ABSTRACT

Sociology explores social life: the relations and divisions between people, the relationship between individual agency and larger social structures. C. Wright Mills, a mid-twentieth-century American sociologist, has defined sociology’s aim as translating between “private troubles” and “public issues.” For example, one person losing a job or one child bullied for being Jewish would be “private troubles.” These would relate to the “public issues” of unemployment or antisemitism – but not always in a straightforward way. Sociology’s task, therefore, is to understand how these two levels are related. In this sense, sociology contrasts to other social sciences: to economics, on the one hand, which more often examines a public issue like unemployment without reference to the diverse personal experiences of joblessness which lie beneath it, or to psychology, on the other hand, which explores personal experiences but not in relation to the larger social structures bearing down on them. Sociologists, then, tend to understand culture as part of social life, looking at how it reflects,

produces or is embedded in social distinctions and divisions. Sociologists are less interested in the aesthetic or creative dimensions of culture, and more interested in the social forces expressed through culture, or the way it gives meaning to social life. Sociologists tend to define culture as “the social process whereby people communicate meanings, make sense of their world, construct their identities, and define their beliefs and values” (Best 2007). For instance, Mills argued that culture always expresses the working of power. As sociology became institutionalized as an academic discipline in the twentieth century, it tended not to focus explicitly on culture, until a “cultural turn” of the 1980s placed it at the center of the discipline. However, the early architects of sociology were profoundly concerned with culture, and issues such as ethnicity and assimilation have been on its agenda throughout. Sociologists have approached Jewishness in two main ways. Some sociologists have used the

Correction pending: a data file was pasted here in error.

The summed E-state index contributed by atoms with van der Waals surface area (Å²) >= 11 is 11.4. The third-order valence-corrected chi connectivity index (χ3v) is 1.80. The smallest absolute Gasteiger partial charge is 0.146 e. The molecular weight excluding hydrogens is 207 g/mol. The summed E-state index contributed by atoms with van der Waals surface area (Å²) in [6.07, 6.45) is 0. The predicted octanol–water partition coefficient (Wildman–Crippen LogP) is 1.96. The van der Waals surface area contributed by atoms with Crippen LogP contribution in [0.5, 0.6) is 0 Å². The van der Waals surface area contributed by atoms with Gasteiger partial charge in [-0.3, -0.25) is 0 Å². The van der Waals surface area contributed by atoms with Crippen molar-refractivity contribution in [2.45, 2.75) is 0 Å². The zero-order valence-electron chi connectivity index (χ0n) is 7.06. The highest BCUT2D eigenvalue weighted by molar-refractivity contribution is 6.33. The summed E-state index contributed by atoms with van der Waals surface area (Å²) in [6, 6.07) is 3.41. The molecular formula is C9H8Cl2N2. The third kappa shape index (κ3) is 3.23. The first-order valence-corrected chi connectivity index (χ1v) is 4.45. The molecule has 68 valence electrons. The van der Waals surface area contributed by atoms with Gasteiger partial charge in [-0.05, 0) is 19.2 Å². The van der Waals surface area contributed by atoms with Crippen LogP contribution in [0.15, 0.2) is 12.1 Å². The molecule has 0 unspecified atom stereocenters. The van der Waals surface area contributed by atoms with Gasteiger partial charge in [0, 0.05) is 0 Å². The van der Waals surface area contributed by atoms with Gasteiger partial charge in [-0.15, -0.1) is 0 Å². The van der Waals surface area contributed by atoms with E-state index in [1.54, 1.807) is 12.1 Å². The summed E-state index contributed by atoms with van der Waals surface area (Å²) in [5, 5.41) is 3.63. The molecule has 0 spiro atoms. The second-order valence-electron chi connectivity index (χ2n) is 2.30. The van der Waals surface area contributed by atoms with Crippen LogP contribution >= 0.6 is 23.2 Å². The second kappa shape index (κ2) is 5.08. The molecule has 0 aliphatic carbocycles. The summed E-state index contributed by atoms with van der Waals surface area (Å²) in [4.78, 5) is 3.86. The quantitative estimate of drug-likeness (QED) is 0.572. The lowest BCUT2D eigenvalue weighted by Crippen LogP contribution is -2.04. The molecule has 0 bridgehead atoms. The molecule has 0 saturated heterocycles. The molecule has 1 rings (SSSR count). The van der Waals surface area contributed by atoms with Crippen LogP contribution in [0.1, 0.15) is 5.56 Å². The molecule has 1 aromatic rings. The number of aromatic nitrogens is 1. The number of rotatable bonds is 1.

conceptual and methodological tools of sociology to examine Jewish life, including Judaism as a religion, either as an object of study in itself or to explore larger social questions. Other sociologists have instead sought to explain non-Jewish attitudes to Jews, including antisemitism, again either as an object of study in itself or because antisemitism might help tell us something about societies in which antisemitism flourishes. These two approaches to Jewishness were already apparent in one of the first questions

sociology addressed as it emerged as a discipline. Sociology was born in Europe at the historical moment when modern society was emerging from the ancien regime which preceded it. In

earlier historical periods, Jews had always interacted with wider Christian society, but had remained both excluded and autonomous from it. With the emergence of nation-states and of modern citizenship, European intellectuals engaged in a debate about the status of Jews within the new order, and the validity of the exclusions and privileges they had experienced. Should they be “emancipated”: given the freedoms of Christian citizens? Should they – could they – be assimilated into wider society? This debate was known as “the Jewish question.” As the postcolonial scholar Aamir Mufti has argued (2007), this question has been one of the

constitutive questions of Western modernity. Sociology, therefore, has always had an intimate and tense relationship with Jewishness. All three of the discipline’s “founding fathers” – Karl Marx, Max Weber, and Emile Durkheim (two of whom, Marx and Durkheim, had Jewish forebears) – had a strong interest in, and ambivalent response to, the Jewish question. As we shall see in this chapter, the conceptions of “Jewish culture” with which sociology has worked have been defined by the terms of this question. Later, as we shall also see, alternative conceptions of Jewishness would arise within sociology (both in Eastern Europe and in North America), which saw Jews as an ethnic group.